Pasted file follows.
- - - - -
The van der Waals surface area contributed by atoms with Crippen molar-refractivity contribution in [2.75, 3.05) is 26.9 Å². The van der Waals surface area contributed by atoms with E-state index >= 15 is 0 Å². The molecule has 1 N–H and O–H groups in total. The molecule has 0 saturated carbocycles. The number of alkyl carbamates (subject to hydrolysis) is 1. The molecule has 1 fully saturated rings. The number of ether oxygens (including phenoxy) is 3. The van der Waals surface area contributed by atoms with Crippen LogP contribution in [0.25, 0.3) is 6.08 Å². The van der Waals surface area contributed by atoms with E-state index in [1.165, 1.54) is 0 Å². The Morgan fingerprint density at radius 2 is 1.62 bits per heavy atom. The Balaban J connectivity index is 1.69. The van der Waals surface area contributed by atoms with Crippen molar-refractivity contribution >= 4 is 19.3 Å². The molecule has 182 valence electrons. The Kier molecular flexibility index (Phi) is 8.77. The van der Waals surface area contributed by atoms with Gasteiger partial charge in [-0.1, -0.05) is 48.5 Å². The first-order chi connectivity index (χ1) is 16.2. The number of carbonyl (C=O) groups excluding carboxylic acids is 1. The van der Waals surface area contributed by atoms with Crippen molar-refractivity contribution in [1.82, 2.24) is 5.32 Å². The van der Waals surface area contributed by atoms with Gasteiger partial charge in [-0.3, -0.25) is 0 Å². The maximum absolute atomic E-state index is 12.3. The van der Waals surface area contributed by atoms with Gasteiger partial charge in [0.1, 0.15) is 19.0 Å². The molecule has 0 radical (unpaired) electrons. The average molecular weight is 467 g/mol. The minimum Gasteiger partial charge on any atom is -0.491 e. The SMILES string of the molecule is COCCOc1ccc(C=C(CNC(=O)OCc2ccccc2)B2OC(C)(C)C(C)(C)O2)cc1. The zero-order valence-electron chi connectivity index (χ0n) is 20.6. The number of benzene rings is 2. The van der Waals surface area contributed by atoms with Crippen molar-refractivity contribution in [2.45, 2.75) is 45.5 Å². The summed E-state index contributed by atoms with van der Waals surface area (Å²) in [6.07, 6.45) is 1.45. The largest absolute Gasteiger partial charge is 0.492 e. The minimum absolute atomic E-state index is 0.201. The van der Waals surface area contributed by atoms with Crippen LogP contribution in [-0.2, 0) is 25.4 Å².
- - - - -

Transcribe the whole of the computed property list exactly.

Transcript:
The van der Waals surface area contributed by atoms with Crippen molar-refractivity contribution in [2.75, 3.05) is 26.9 Å². The van der Waals surface area contributed by atoms with E-state index >= 15 is 0 Å². The molecule has 1 N–H and O–H groups in total. The molecule has 0 saturated carbocycles. The number of alkyl carbamates (subject to hydrolysis) is 1. The molecule has 1 fully saturated rings. The number of ether oxygens (including phenoxy) is 3. The van der Waals surface area contributed by atoms with Crippen LogP contribution in [0.25, 0.3) is 6.08 Å². The van der Waals surface area contributed by atoms with E-state index in [1.165, 1.54) is 0 Å². The Morgan fingerprint density at radius 2 is 1.62 bits per heavy atom. The Balaban J connectivity index is 1.69. The van der Waals surface area contributed by atoms with Crippen molar-refractivity contribution >= 4 is 19.3 Å². The molecule has 182 valence electrons. The Kier molecular flexibility index (Phi) is 8.77. The van der Waals surface area contributed by atoms with Gasteiger partial charge in [-0.1, -0.05) is 48.5 Å². The first-order chi connectivity index (χ1) is 16.2. The number of carbonyl (C=O) groups excluding carboxylic acids is 1. The van der Waals surface area contributed by atoms with Crippen molar-refractivity contribution in [1.82, 2.24) is 5.32 Å². The van der Waals surface area contributed by atoms with Gasteiger partial charge in [-0.3, -0.25) is 0 Å². The maximum absolute atomic E-state index is 12.3. The van der Waals surface area contributed by atoms with Gasteiger partial charge in [0.1, 0.15) is 19.0 Å². The molecule has 0 radical (unpaired) electrons. The average molecular weight is 467 g/mol. The minimum Gasteiger partial charge on any atom is -0.491 e. The SMILES string of the molecule is COCCOc1ccc(C=C(CNC(=O)OCc2ccccc2)B2OC(C)(C)C(C)(C)O2)cc1. The zero-order valence-electron chi connectivity index (χ0n) is 20.6. The number of benzene rings is 2. The van der Waals surface area contributed by atoms with Crippen molar-refractivity contribution in [2.45, 2.75) is 45.5 Å². The summed E-state index contributed by atoms with van der Waals surface area (Å²) in [6.07, 6.45) is 1.45. The largest absolute Gasteiger partial charge is 0.492 e. The minimum absolute atomic E-state index is 0.201. The van der Waals surface area contributed by atoms with Crippen LogP contribution in [-0.2, 0) is 25.4 Å².